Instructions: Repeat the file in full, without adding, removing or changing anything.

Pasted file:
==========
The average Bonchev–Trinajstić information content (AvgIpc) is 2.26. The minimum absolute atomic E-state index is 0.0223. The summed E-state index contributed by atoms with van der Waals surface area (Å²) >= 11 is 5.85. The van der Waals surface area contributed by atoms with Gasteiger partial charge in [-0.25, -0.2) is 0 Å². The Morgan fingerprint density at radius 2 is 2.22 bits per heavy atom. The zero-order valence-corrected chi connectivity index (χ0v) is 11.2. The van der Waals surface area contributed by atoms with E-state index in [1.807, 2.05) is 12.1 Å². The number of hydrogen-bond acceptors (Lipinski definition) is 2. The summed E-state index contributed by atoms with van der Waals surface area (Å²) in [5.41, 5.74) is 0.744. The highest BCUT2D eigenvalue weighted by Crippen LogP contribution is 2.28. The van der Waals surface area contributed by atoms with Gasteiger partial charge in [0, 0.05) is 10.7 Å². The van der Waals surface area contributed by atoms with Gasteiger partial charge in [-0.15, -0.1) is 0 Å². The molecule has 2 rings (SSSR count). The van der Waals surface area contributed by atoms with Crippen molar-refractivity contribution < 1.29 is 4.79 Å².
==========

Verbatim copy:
The average Bonchev–Trinajstić information content (AvgIpc) is 2.26. The minimum absolute atomic E-state index is 0.0223. The summed E-state index contributed by atoms with van der Waals surface area (Å²) >= 11 is 5.85. The van der Waals surface area contributed by atoms with Gasteiger partial charge in [-0.25, -0.2) is 0 Å². The Morgan fingerprint density at radius 2 is 2.22 bits per heavy atom. The zero-order valence-corrected chi connectivity index (χ0v) is 11.2. The van der Waals surface area contributed by atoms with E-state index in [1.807, 2.05) is 12.1 Å². The number of hydrogen-bond acceptors (Lipinski definition) is 2. The summed E-state index contributed by atoms with van der Waals surface area (Å²) in [5.41, 5.74) is 0.744. The highest BCUT2D eigenvalue weighted by Crippen LogP contribution is 2.28. The van der Waals surface area contributed by atoms with Gasteiger partial charge in [0, 0.05) is 10.7 Å². The van der Waals surface area contributed by atoms with Gasteiger partial charge in [-0.15, -0.1) is 0 Å². The molecule has 2 rings (SSSR count). The van der Waals surface area contributed by atoms with Crippen molar-refractivity contribution < 1.29 is 4.79 Å².